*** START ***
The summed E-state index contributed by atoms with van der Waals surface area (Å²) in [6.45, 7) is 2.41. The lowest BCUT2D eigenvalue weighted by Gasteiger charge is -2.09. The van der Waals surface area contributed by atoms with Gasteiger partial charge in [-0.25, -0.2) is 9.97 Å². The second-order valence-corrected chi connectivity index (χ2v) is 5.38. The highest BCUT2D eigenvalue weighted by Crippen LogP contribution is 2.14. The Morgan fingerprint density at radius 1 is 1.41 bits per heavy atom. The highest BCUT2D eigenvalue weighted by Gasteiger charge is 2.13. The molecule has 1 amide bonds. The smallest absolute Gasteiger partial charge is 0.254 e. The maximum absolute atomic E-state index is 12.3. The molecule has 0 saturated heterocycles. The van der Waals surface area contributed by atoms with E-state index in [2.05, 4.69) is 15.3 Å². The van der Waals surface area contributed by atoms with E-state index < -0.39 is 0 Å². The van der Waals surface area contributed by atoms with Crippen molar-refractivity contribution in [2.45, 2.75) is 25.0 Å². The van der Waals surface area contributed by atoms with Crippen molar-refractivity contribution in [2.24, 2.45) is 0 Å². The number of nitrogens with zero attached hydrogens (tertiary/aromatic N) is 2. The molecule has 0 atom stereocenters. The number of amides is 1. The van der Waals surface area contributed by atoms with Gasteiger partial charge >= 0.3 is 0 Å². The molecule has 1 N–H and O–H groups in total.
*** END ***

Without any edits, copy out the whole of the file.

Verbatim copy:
The summed E-state index contributed by atoms with van der Waals surface area (Å²) in [6.45, 7) is 2.41. The lowest BCUT2D eigenvalue weighted by Gasteiger charge is -2.09. The van der Waals surface area contributed by atoms with Gasteiger partial charge in [-0.25, -0.2) is 9.97 Å². The second-order valence-corrected chi connectivity index (χ2v) is 5.38. The highest BCUT2D eigenvalue weighted by Crippen LogP contribution is 2.14. The Morgan fingerprint density at radius 1 is 1.41 bits per heavy atom. The highest BCUT2D eigenvalue weighted by Gasteiger charge is 2.13. The molecule has 1 amide bonds. The smallest absolute Gasteiger partial charge is 0.254 e. The maximum absolute atomic E-state index is 12.3. The molecule has 0 saturated heterocycles. The van der Waals surface area contributed by atoms with E-state index in [2.05, 4.69) is 15.3 Å². The van der Waals surface area contributed by atoms with E-state index < -0.39 is 0 Å². The van der Waals surface area contributed by atoms with Crippen molar-refractivity contribution in [2.45, 2.75) is 25.0 Å². The van der Waals surface area contributed by atoms with Crippen molar-refractivity contribution in [2.24, 2.45) is 0 Å². The number of nitrogens with zero attached hydrogens (tertiary/aromatic N) is 2. The molecule has 0 atom stereocenters. The number of amides is 1. The van der Waals surface area contributed by atoms with Gasteiger partial charge >= 0.3 is 0 Å². The molecule has 1 N–H and O–H groups in total.